World Bulletin / News Desk
U.S. President Barack Obama signaled on Monday he will wait for the results of high-stakes talks on Ukraine before deciding whether to arm the Kiev government, saying diplomacy and sanctions remain his preferred tools to resolve the crisis.
But he made clear he had reservations about upping the ante in Ukraine and endangering U.S.-European unity in the contest of wills with Russian President Vladimir Putin. Merkel opposes sending weapons to Kiev to help it fight Russian-backed separatists.
"It is true that if, in fact, diplomacy fails, what I've asked my team to do is to look at all options," Obama said. "But I have not made a decision about that yet."
Despite prompting by a German reporter, the U.S. president pointedly declined to lay down a 'red line' that, should Putin cross it, would prompt him to authorize weapons for Ukraine.
In the face of a new offensive by separatists in eastern Ukraine, some of Obama's top advisors, as well as hawkish U.S. lawmakers, are pressing him to do more to help the Ukrainian government defend itself.
But that question has been overshadowed, at least temporarily, by a revived diplomatic push led by Merkel and French President Francois Hollande. The two are due to meet with Putin and Ukrainian President Petro Poroshenko in Belaruson Wednesday.
Obama has long been sceptical of arming proxies in places such as Syria and Ukraine, and "has not said anything ... to suggest he's moved on this issue," said Andrew Kuchins, director of the Russia and Eurasia program at the Washington-based Center for Strategic and International Studies.
But Kuchins said that if the latest diplomatic effort fails, "then it will be incumbent on the administration to do something in response," such as increasing sanctions on Russia or considering arming Ukraine.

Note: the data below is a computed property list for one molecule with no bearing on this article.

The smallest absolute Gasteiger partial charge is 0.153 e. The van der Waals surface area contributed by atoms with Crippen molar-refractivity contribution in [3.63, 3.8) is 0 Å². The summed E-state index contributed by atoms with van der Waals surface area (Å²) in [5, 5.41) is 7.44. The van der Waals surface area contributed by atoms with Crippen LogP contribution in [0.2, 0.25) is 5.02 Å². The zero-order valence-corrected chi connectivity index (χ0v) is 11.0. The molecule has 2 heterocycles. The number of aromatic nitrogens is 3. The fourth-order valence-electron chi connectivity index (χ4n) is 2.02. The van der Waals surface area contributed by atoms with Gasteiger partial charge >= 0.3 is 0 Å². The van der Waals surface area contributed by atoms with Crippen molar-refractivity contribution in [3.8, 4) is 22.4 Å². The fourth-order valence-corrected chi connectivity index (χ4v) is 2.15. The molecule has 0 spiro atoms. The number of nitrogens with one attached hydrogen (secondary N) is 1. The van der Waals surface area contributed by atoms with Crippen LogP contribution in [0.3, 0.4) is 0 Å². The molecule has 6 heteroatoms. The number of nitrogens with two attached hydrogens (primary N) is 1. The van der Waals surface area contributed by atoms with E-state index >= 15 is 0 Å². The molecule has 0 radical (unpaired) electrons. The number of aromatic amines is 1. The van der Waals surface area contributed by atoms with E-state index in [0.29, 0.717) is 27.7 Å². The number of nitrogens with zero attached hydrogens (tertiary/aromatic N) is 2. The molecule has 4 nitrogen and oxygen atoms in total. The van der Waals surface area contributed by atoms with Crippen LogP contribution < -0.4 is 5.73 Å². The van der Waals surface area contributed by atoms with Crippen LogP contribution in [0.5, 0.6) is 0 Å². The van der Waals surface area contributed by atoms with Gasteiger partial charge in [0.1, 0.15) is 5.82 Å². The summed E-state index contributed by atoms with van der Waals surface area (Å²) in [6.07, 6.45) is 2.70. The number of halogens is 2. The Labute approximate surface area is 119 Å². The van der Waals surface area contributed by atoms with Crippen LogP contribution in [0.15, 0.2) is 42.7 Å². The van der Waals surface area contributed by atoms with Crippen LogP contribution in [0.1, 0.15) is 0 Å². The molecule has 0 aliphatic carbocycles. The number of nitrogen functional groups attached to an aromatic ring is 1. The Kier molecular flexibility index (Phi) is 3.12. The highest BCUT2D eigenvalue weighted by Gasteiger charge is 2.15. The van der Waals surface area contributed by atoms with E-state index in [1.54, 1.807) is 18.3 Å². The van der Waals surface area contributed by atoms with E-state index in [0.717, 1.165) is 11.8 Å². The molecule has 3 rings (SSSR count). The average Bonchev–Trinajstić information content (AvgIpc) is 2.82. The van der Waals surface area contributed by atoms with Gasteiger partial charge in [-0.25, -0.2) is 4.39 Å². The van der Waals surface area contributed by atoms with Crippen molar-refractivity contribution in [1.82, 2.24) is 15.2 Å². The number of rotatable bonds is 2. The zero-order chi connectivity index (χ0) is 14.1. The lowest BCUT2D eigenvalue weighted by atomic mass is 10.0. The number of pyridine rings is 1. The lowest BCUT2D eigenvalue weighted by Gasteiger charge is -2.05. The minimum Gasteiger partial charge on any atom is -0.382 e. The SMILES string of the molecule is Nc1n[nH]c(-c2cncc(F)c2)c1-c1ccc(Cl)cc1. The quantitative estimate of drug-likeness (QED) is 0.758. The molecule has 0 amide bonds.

KREMLIN REJECTS ULTIMATUM TALK
European Union ministers held off tightening sanctions on Monday to give the latest talks a chance.
Obama said he and Merkel had agreed sanctions must stay for now and Moscow's isolation would worsen if it continued on its current course.
With the previous peace deal having failed, Merkel made it clear she was not predicting success for the latest talks.
"I myself actually would not be able to live with not having made this attempt," she said. "There is anything but an assured success in all of this. I have to be very clear about this."
Last week, Merkel and Hollande met Putin in Moscow and followed this up with a conference call on Sunday also including Poroshenko. But so far no breakthrough has emerged in the nearly year-long conflict that has claimed over 5,000 lives.
Nine Ukrainian troops were killed in a 24-hour period over Sunday and seven civilians also died, Kiev said on Monday, with fighting particularly intense around the town of Debaltseve, a major rail and road junction northeast of the city ofDonetsk.
On Monday, European Union foreign ministers approved visa bans and asset freezes on more Ukrainian separatists and Russians. But they will wait at least until Feb. 16 before imposing the measures to give peace efforts more time, French Foreign Minister Laurent Fabius said.
"The principle of these sanctions remains but the implementation will depend on results on the ground," he said. "We will see by Monday and see how the meeting in Minsk went."